NGO reaction to the revisions to the Specific Residence Authorisation policy
We are extremely disappointed to read the revisions made by the Government to the 2018 Specific Residence Authorisation policy. Instead of “reducing social exclusion among migrant communities and recognising the efforts of those migrants who are actively contributing to our society” the revisions will destroy the hard-earned integration efforts of hundreds of migrants. The revised policy will result in people in Malta remaining undocumented and being denied access to the most basic rights. This will exacerbate the pain of so many men, women and children.
Two years ago, we welcomed the policy on Specific Residence Authorisation (SRA) as a unique opportunity to integrate migrants who have lived and worked in Malta for many years, granting them stability and security. We had commented “that the SRA policy is a clear acknowledgement by the relevant authorities of the personal, social, financial and other contributions made by so many migrants in Malta. In doing so, Malta is taking a bold step towards fostering a truly inclusive society.”
This is the Introduction to our submissions presented to the Parliamentary Secretariat for Equality and Reform for its consultation on the adoption of a national anti-racism action plan. Essentially, we are urging Government to place human dignity at the heart of its national framework by adopting a rights-based approach to national anti-racism plans.
The full document may be downloaded here.
aditus foundation enthusiastically welcomes Malta’s commitment towards establishing a national action plan to combat racism and xenophobia. This step has the potential of dramatically improving the well-being of thousands of persons living in Malta, whilst simultaneously confirming that Malta is truly committed to upholding the inherent dignity and equality of all persons.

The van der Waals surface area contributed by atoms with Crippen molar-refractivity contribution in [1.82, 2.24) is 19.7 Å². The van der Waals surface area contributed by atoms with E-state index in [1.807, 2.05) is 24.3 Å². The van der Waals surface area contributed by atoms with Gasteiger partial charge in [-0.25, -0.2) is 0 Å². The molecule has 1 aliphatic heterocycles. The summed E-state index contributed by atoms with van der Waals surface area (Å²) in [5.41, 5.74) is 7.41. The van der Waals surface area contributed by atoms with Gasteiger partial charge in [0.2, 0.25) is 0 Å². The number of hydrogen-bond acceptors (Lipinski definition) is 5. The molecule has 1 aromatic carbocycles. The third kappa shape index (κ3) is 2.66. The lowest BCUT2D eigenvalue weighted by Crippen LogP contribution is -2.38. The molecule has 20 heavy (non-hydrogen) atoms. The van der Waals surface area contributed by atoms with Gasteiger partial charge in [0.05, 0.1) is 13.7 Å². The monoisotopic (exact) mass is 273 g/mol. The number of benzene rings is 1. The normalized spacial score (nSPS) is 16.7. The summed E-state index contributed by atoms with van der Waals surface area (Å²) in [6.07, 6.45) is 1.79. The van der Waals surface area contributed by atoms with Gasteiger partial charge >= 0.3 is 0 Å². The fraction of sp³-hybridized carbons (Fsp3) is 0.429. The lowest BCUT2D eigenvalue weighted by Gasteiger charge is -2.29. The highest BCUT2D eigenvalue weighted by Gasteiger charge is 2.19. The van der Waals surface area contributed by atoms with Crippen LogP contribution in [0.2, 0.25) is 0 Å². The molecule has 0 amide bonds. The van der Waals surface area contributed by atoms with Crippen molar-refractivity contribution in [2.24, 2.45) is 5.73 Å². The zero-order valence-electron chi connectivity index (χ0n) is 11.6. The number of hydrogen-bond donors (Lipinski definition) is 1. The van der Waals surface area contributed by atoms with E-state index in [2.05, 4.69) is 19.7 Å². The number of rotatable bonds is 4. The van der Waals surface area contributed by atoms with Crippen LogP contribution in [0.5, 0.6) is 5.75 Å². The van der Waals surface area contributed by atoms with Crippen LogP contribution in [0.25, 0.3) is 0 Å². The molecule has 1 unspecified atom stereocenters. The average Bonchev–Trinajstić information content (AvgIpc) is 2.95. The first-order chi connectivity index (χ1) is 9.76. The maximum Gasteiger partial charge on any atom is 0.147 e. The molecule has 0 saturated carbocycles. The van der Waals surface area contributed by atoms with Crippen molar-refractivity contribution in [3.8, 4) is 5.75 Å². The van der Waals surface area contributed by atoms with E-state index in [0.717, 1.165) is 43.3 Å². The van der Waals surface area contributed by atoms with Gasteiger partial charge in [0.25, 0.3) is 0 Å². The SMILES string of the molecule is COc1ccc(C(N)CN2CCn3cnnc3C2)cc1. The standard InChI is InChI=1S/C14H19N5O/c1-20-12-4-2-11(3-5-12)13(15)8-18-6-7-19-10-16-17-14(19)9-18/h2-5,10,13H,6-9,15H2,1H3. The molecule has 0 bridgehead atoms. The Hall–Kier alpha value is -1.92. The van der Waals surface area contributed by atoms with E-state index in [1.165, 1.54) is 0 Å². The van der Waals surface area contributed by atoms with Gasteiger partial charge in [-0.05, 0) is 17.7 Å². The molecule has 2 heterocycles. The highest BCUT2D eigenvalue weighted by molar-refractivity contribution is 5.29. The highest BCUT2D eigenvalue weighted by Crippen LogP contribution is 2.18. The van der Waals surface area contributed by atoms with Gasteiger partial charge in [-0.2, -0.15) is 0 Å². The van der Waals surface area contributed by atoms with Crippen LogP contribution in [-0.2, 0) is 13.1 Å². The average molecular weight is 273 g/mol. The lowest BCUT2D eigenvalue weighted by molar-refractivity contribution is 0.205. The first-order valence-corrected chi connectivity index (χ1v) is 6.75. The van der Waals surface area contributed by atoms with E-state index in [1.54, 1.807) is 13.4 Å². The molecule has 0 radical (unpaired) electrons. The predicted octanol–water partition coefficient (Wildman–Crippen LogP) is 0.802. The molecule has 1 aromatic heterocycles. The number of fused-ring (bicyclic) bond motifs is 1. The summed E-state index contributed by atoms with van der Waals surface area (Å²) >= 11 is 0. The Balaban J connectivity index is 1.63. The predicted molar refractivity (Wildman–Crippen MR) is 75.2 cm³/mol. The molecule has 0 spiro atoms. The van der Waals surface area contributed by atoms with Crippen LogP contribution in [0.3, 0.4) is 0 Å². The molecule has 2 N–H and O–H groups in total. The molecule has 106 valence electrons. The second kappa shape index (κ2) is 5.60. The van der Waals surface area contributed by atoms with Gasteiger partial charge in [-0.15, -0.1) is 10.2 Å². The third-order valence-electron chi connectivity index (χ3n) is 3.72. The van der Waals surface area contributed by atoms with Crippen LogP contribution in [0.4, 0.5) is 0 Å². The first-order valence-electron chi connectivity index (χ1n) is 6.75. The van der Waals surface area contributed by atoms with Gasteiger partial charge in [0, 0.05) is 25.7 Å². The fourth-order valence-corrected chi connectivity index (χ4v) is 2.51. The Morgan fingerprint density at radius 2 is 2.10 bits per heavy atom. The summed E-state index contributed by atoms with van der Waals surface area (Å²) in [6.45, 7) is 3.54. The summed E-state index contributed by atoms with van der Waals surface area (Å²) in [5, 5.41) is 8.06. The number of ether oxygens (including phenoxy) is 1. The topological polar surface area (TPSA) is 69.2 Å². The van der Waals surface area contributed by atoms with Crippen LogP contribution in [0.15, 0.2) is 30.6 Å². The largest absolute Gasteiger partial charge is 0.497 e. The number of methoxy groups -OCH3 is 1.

It has always been a key concern of aditus foundation that a country becoming increasingly diverse has failed to muster the courage to engage with this sensitive theme. There is no excuse for the inaction of successive Governments. Year after year, hate speech against racial minorities has grown in volumes and intensity, with social media platforms now entirely dedicated to promoting – directly or indirectly – racial superiority, Nazism, fascism and the suppression of minority groups. The incidence of racially-motivated hate crimes is also of serious concern, the 2019 brutal murder of Lassana Cisse a stark wake-up call for the entire nation. Whilst these incidents have generally targeted the African migrant population, several other communities suffer discrimination on the basis of their membership – or attributed membership – to an ethnic or racial minority, including Maltese nationals.
It’s November already and 2020 is almost over, so is my internship. I still remember sending my CV and being interviewed by aditus back in February of this year. The feeling of excitement accompanied by concern that I had regarding whether they will let me in the aditus family and accept me as a human rights intern. Also, whether they would see me suitable for such an internship. Lucky Rimaz, they did, and here I am reaching the end of this amazing full-of-experience as a Human Rights Intern with aditus foundation!
I still remember the first week of the internship: it’s called reading week, where I read about aditus’ previous and current projects. It was in that week where I realized that I am in the right place for human rights. I remember facing challenges in understanding some projects, but that was the aim behind reading week: to read, observe and ask whenever in doubt. Also, by reading up about previous projects, I have built up an idea on how aditus works and the type of projects that I feel keen on being involved in, if possible.
Hey all! This week I will update you on my experiences as a Human Rights Intern with aditus foundation. As a lot of you may know, Rimaz and I applied for this human rights internship back in January. This is my journey and experience from the beginning till now.
In January aditus foundation posted the advert for this internship on their website and their social media pages. I was hesitant at first on whether I should apply. They were looking for someone who was committed to human rights and also a member of a marginalised community. I knew that I fulfilled all the requirements, but deep down I still thought, “I am a normal teenager with somewhat a normal life”. So because of that I felt I shouldn’t apply. However my friends encouraged me to apply since this was a human rights internship they thought – insisted – would be beneficial for my future. So exactly on the closing date I decided to apply by sending my CV and covering letter.